"Almost everyone in the field started at Heidelberg or has taught there," says Carragher. "Because cryo-EM is complex, it's hard to get started [in it] without going to a course and meeting the people."
In recent years, however, the Heidelberg course has become chronically oversubscribed.
So, the CIMBio team decided to fill the gap with a course of its own, offered in the off years for the Heidelberg course and aimed primarily at scientists in the United States and Pacific Rim to balance the Heidelberg course's European thrust.
The idea for a new course was met with overwhelming support from other researchers in the field. When the team contacted the world's leading cryo-electron microscopists about teaching at the coursefor freeall accepted the invitation. Personnel from several of the other national resource centers around the country also offered to give lectures and demonstrations.
Funding to cover the expenses of food, busing, and faculty travel came from both public and private sources. Two National Institutes of Health grants, and a donation from the Agouron Institute supported the venture. Participants paid a registration feel of $350. And several private firmsFEI Co., Gatan Inc., and Tietz Video and Image Processing Systemsalso helped out.
"Manufacturers have been very supportive, not only by cutting checks, but also by donating equipment and resources," says Potter.
To hear Potter and Carragher tell it, getting people to apply to the course was probably the easiest part of the process.
"We did very little advertising and got a huge response," says Potter. "We put out one e-mail, received 80 applications, and closed the course in June."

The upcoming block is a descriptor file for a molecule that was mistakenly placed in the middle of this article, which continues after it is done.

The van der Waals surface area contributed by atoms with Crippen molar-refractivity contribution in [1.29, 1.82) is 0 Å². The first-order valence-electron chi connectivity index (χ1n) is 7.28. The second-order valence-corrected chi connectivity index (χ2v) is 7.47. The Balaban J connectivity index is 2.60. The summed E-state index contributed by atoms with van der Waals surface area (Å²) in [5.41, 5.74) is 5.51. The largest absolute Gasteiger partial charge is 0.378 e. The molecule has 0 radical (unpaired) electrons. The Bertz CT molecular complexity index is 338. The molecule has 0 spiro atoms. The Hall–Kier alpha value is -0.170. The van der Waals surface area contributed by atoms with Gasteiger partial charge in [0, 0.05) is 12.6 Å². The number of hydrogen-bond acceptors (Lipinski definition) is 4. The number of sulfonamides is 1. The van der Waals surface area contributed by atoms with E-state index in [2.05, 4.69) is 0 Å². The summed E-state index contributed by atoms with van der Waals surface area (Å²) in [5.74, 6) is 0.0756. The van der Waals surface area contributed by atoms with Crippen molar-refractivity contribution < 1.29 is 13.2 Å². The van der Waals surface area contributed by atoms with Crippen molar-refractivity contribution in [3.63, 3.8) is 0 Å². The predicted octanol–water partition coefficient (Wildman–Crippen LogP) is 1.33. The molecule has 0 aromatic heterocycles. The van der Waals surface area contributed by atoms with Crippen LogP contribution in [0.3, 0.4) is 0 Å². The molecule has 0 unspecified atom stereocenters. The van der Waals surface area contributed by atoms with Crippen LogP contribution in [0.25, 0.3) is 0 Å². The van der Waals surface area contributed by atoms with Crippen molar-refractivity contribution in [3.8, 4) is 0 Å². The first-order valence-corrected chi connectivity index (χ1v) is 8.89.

The team originally planned to offer 24 places to those most qualified and most needing the training, but, as Carragher admits, "We weren't very good at saying 'no,' so we squeezed up to 36 by the time the course started and then added four more on the first day!"
CIMBio Can Take It
Potter, Carragher, and Milligan's time during the last two months has been dominated by grappling with arranging the logistics of the course.
"It's been a lot of work," notes Potter.
"A huge effort involving many people," seconds Carragher. "We are grateful to the dozens of support staff and scientists at Scripps who generously donated their time and attention."
Thankfully, the CIMBio building at Scripps Research, which opened early last year, has also made their job a little easier.
"Having so many people in your building for 10 days is no joke," says Carragher. "There aren't many buildings that can take it, but CIMBio can. We have a fantastic microscopy suiteone of the best there is."
In the CIMBio Building are six rooms for microscopes, which are mounted on three-foot-thick concrete slabs isolated from the building's foundation to protect the instrumentation from vibrations. The rooms are climate-controlled with low humidity to prevent contamination of samples by water vapor, and are sound-proofed so that outside noise does not cause minute movement.
"We also have a large lecture room, facilities with computers, and lab space with an open configuration," says Potter. "We had this course in the back of our minds when we were designing the building."
After nine long days of lectures, workshops, microscopy work, and discussions, however, the building was becoming part of the background for most of the course participants.
The value of what they were learning, however, was still front and center.
"The course has been offering a wonderful survey of current methods, excellent exposure to ground-breaking research, and an ideal combination of lectures and hands-on experience," said one participant, too shy to be identified by name. "In addition, there's been a very nice atmosphere to get to know each other."
"Some of the instructors here are pillars of the field," enthused Christopher Ackerson, a Ph.D. candidate at Stanford University. "The roster is impressive."
One instructor, Alok Mitra from the University of Aukland, added, "The students have been survivingand that is saying a lot!"
So, was all the work organizing the course worthwhile?
Potter didn't hesitate with a resounding "Yes!"
Carragher seemed to agree, pointing to the remarkable cross-fertilization and interaction that had taken place among the scientists: "At least one exchange will result in a publication in the near future!"